As time goes by and your “helping out” becomes a necessity, it will dawn on you that you are in fact a caregiver. You realize one day that if you stop doing all those helpful things, your loved one won’t be able to function on their own. You now feel obligated to do all these things or to make arrangements so that they do get done. Your loved one’s daily functioning is now your personal responsibility. Welcome to the world of caregiving. You will soon realize what a demanding job this is particularly because you’ll also be juggling a job, family, and personal issues of your own. If your parent or loved one suffers a medical crisis, your level of providing care will rise dramatically. Although your desire may be to tackle this job totally on your own, doing that will surely result in stress, exhaustion, and even physical illness. No matter how much you love someone, where will you find all the hours in the day that you and your loved one need? Be careful not to allow yourself to reach the point of total exhaustion. If you use up all your time and energy to be a caregiver, you will no doubt be robbing you and your loved one of quality time that could otherwise be spent with each other. Be aware there will come a time when it makes sense to get some help. Be wary of taking on so much that you lose sight of your well meant goal of providing the best of care which your loved one both needs and deserves. The road to caregiving is long and full of potholes. Don’t let yourself get run over. Please share your thoughts and experiences below. Visit us at http://www.trilliumhomecare.com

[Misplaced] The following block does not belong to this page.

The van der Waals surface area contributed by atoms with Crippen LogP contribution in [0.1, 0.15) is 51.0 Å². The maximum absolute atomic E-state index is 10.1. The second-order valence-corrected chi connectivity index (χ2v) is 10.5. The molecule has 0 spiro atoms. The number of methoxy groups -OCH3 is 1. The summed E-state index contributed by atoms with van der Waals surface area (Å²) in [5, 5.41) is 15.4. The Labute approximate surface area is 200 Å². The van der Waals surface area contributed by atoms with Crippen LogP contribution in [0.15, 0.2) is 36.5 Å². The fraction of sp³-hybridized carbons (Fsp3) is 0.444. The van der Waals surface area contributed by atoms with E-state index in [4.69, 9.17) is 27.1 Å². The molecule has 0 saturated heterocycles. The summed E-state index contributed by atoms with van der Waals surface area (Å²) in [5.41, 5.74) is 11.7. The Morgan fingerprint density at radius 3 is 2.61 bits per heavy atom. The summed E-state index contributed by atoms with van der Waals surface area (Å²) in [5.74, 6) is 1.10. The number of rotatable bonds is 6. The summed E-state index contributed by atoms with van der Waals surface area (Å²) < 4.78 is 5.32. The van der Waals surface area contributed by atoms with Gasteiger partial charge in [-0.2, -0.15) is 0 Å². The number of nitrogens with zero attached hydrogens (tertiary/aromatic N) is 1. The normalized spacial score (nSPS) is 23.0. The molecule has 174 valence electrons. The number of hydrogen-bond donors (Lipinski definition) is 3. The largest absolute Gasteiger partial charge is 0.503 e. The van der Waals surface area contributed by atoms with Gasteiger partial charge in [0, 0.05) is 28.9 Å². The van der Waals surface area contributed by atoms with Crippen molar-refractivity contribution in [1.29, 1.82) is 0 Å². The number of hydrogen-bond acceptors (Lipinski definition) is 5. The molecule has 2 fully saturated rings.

According to the study “A Review of Social Isolation” by Nicholas R. Nicholson, which was published in The Journal of Primary Prevention, over 40% of Seniors who live at home are living in isolation. This is an alarming statistic in light of the fact that there is an increasing trend for seniors to “age in place” and the senior population in the over 65 age group is predicted to more than double in the next 25 years. The alarming part is that social isolation is a major health problem in older adults and is expected to dramatically increase in the near future. Studies have proven that this isolation and resulting lack of social activities can be directly linked to an increase in cognitive decline. In addition, by not belonging to a social network seniors don’t benefit from the positive encouragement of their friends to comply with healthy practices such as not smoking or staying active. Another health risk of isolation is depression which can worsen many conditions that seniors suffer from such as chronic pain, diabetes, heart disease and dementia.